Airline Support Ends: Future Looks Bleak


The government aid that has kept airlines and, by extension, the companies that supply and service them on life support for the last few months expires this week and the repercussions could be immense. An analysis by Bloomberg shows turning off the $25 billion cash tap provided airlines early in the pandemic downturn will have far-reaching effects. Hope for a replacement program has evaporated as Washington becomes consumed with the debate over filling an open seat on the Supreme Court and that means the first rounds of layoffs and furloughs will likely start this week.

Although there were signs of a resurgence in airline travel in the summer, it never really took hold and the number of passengers flying has stayed stubbornly at less than a million a day. That’s a small fraction of the kind of traffic the industry needs to be sustainable and as the possibility of more lockdowns and restrictions loom into the fall, traffic numbers are unlikely to go up. As the airlines run out of cash and options to keep operating, the impact will spread through the rest of the industry as demand for maintenance, materials and eventually aircraft dries up, according to Bloomberg.

Russ Niles
Russ Niles is Editor-in-Chief of AVweb. He has been a pilot for 30 years and joined AVweb 22 years ago. He and his wife Marni live in southern British Columbia where they also operate a small winery.

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  1. How long should (can) the government continue to pay people to be available for jobs that no longer exist? Three more months? Six more months? Another year?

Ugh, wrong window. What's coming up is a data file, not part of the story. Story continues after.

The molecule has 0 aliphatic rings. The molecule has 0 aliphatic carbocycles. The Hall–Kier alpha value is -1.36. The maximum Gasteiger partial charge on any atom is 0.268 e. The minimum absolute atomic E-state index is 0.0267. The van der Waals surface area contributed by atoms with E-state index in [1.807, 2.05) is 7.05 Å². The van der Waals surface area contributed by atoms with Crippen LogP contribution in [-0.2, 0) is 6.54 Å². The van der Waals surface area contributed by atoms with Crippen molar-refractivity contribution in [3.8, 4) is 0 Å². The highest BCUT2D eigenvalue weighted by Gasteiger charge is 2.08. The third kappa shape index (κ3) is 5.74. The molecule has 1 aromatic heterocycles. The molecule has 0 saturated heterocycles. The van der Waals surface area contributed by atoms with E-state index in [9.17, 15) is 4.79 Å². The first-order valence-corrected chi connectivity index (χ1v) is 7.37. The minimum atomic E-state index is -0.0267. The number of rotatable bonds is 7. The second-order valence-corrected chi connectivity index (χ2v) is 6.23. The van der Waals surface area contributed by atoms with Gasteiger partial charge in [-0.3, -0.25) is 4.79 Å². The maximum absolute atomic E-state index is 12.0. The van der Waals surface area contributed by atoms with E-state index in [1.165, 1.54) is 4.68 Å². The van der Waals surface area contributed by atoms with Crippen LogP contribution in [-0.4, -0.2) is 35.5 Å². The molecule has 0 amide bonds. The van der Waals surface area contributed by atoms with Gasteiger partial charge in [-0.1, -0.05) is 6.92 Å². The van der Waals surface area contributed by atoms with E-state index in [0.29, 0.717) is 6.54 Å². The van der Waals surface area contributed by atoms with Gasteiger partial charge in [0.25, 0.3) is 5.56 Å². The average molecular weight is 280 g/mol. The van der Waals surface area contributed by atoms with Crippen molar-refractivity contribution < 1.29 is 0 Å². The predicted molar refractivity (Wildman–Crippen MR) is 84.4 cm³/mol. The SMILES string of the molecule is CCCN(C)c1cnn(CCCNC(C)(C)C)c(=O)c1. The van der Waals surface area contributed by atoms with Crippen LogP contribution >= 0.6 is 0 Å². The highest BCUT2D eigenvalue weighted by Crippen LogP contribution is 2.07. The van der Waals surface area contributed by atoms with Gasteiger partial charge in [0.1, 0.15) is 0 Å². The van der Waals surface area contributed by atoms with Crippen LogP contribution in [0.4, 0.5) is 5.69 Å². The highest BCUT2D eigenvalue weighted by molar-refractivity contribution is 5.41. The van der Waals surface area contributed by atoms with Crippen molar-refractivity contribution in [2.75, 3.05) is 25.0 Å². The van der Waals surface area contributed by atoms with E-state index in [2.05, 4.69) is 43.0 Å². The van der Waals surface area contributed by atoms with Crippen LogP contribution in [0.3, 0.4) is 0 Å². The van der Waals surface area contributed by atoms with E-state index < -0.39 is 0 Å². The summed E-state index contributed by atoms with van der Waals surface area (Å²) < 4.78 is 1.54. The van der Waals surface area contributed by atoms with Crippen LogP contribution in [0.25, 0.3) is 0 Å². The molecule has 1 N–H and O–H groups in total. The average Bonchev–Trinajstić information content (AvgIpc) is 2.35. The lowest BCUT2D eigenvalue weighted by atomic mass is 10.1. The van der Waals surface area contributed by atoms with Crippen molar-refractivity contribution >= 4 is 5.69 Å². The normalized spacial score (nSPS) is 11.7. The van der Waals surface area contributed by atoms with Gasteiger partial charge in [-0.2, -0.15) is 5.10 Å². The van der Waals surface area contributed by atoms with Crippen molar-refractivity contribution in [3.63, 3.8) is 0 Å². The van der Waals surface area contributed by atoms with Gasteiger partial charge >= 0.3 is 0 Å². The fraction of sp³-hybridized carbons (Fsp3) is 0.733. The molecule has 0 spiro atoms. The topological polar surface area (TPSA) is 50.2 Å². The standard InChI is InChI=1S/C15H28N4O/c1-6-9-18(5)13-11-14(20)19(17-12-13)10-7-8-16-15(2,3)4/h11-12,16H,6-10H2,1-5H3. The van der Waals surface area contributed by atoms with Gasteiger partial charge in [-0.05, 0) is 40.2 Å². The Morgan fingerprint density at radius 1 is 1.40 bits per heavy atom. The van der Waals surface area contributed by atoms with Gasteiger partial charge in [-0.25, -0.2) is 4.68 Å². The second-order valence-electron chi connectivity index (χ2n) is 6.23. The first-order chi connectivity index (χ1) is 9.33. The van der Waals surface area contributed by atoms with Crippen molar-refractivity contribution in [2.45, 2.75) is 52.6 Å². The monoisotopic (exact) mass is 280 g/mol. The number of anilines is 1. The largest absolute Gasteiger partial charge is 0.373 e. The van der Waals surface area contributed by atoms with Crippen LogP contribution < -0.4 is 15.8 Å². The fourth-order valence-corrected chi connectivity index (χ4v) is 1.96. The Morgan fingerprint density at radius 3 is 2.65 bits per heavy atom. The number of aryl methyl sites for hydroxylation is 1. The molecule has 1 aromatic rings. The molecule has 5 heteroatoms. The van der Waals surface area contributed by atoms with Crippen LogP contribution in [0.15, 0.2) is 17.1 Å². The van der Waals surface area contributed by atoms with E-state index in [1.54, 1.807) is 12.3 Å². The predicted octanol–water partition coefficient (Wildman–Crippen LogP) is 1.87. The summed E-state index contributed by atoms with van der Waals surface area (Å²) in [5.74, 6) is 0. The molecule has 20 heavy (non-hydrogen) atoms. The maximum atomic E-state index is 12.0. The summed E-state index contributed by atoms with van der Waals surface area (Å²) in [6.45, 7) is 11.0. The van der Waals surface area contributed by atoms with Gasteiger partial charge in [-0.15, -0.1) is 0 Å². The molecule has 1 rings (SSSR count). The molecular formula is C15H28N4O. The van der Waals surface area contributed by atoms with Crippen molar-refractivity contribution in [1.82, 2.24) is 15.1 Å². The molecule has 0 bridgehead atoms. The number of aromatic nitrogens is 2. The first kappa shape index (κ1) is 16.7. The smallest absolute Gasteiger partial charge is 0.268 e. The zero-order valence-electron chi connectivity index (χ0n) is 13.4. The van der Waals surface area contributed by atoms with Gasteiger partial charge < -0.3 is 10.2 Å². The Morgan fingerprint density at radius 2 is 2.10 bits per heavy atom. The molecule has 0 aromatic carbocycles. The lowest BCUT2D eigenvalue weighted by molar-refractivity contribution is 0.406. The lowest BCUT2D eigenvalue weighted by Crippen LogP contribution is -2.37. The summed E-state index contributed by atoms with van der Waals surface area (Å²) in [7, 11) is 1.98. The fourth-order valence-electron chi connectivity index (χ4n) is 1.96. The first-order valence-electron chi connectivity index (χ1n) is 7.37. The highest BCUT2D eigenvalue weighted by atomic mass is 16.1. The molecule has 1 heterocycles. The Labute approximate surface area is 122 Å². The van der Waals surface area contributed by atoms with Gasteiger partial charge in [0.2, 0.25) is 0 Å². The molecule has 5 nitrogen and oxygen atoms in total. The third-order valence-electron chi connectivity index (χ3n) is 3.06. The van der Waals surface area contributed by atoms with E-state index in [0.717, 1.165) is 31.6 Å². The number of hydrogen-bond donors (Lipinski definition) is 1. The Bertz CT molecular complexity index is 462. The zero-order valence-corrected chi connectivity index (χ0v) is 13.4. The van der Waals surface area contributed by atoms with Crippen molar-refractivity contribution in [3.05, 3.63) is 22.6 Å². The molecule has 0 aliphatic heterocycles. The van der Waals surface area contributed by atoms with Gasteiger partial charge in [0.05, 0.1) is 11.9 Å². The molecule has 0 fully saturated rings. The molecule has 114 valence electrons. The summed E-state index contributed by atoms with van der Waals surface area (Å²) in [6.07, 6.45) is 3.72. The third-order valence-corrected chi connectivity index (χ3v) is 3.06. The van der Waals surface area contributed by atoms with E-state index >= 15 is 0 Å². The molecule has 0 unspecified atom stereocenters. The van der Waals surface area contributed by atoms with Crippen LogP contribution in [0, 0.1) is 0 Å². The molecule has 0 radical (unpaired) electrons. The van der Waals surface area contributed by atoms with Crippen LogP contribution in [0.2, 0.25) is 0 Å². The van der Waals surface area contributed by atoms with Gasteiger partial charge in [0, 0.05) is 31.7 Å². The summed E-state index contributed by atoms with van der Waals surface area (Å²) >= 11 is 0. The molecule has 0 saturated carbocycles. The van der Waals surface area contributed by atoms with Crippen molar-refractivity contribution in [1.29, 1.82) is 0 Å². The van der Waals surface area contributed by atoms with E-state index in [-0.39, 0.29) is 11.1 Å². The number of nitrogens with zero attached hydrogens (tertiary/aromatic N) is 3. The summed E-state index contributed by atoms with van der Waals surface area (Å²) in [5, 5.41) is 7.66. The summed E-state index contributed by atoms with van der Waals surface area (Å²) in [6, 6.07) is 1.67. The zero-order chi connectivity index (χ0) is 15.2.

What if the airline industry never returns to pre-pandemic conditions?

    • It seems like all indications are that it will take 2-3 *years* for the airlines to return to pre-pandemic conditions. I have little doubt that they will eventually get there (or at least most of the way there), just as pre-9/11 travel did mostly return. But clearly it’s not the government’s job to support the airline industry for that long. I’d be willing to go half-way and give them half of what they want, so they can ease out of things. But ultimately the government can’t and shouldn’t continue to support them as long as necessary.

    • You have to run the numbers and see it as return on investment, taking into account economic damage, it’s not like support is expensive and not supporting is “free”.